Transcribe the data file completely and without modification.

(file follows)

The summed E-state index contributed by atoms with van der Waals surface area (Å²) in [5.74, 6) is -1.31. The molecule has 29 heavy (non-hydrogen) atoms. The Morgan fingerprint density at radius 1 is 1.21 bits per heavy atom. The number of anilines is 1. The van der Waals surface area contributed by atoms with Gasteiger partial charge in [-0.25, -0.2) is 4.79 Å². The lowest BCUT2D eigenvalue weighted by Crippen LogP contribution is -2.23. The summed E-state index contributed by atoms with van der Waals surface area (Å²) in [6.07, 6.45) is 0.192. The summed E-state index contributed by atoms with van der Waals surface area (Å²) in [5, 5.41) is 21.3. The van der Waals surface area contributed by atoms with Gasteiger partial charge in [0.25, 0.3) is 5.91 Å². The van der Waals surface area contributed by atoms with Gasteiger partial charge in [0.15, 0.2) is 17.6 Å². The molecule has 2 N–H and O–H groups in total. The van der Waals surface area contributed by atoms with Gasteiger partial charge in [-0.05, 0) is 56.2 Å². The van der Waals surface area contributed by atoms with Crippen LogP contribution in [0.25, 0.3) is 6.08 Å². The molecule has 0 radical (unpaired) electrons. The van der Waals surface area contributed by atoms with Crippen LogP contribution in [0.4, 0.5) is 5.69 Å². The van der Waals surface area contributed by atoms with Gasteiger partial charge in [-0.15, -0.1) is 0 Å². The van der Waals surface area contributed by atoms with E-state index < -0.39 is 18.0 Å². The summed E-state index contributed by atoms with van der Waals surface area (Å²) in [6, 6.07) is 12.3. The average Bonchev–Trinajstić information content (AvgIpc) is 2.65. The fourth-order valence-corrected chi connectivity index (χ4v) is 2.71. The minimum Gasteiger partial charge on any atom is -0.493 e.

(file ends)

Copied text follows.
The summed E-state index contributed by atoms with van der Waals surface area (Å²) in [5.74, 6) is -1.31. The molecule has 29 heavy (non-hydrogen) atoms. The Morgan fingerprint density at radius 1 is 1.21 bits per heavy atom. The number of anilines is 1. The van der Waals surface area contributed by atoms with Gasteiger partial charge in [-0.25, -0.2) is 4.79 Å². The lowest BCUT2D eigenvalue weighted by Crippen LogP contribution is -2.23. The summed E-state index contributed by atoms with van der Waals surface area (Å²) in [6.07, 6.45) is 0.192. The summed E-state index contributed by atoms with van der Waals surface area (Å²) in [5, 5.41) is 21.3. The van der Waals surface area contributed by atoms with Gasteiger partial charge in [0.25, 0.3) is 5.91 Å². The van der Waals surface area contributed by atoms with Gasteiger partial charge in [0.15, 0.2) is 17.6 Å². The molecule has 2 N–H and O–H groups in total. The van der Waals surface area contributed by atoms with Gasteiger partial charge in [-0.05, 0) is 56.2 Å². The van der Waals surface area contributed by atoms with Crippen LogP contribution in [0.25, 0.3) is 6.08 Å². The molecule has 0 radical (unpaired) electrons. The van der Waals surface area contributed by atoms with Crippen LogP contribution in [0.4, 0.5) is 5.69 Å². The van der Waals surface area contributed by atoms with Gasteiger partial charge in [-0.15, -0.1) is 0 Å². The van der Waals surface area contributed by atoms with E-state index < -0.39 is 18.0 Å². The summed E-state index contributed by atoms with van der Waals surface area (Å²) in [6, 6.07) is 12.3. The average Bonchev–Trinajstić information content (AvgIpc) is 2.65. The fourth-order valence-corrected chi connectivity index (χ4v) is 2.71. The minimum Gasteiger partial charge on any atom is -0.493 e.